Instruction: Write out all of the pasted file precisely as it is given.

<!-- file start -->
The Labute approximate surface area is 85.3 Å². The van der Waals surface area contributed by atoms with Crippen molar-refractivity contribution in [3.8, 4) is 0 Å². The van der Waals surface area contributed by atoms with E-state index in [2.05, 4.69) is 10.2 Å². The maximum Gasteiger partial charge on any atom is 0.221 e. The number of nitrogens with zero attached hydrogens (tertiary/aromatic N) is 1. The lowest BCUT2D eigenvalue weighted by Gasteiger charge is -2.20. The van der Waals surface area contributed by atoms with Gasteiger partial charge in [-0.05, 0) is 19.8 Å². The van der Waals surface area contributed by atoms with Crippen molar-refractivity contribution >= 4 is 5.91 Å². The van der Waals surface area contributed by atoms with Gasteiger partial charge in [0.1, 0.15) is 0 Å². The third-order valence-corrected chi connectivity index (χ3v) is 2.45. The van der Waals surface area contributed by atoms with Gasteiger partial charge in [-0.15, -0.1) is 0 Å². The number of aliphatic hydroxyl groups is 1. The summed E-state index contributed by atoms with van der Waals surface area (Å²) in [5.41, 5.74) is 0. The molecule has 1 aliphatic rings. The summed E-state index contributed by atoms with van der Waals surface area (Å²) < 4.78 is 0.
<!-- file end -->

The Labute approximate surface area is 85.3 Å². The van der Waals surface area contributed by atoms with Crippen molar-refractivity contribution in [3.8, 4) is 0 Å². The van der Waals surface area contributed by atoms with E-state index in [2.05, 4.69) is 10.2 Å². The maximum Gasteiger partial charge on any atom is 0.221 e. The number of nitrogens with zero attached hydrogens (tertiary/aromatic N) is 1. The lowest BCUT2D eigenvalue weighted by Gasteiger charge is -2.20. The van der Waals surface area contributed by atoms with Gasteiger partial charge in [-0.05, 0) is 19.8 Å². The van der Waals surface area contributed by atoms with Crippen molar-refractivity contribution >= 4 is 5.91 Å². The van der Waals surface area contributed by atoms with Gasteiger partial charge in [0.1, 0.15) is 0 Å². The third-order valence-corrected chi connectivity index (χ3v) is 2.45. The van der Waals surface area contributed by atoms with Gasteiger partial charge in [-0.15, -0.1) is 0 Å². The number of aliphatic hydroxyl groups is 1. The summed E-state index contributed by atoms with van der Waals surface area (Å²) in [5.41, 5.74) is 0. The molecule has 1 aliphatic rings. The summed E-state index contributed by atoms with van der Waals surface area (Å²) < 4.78 is 0.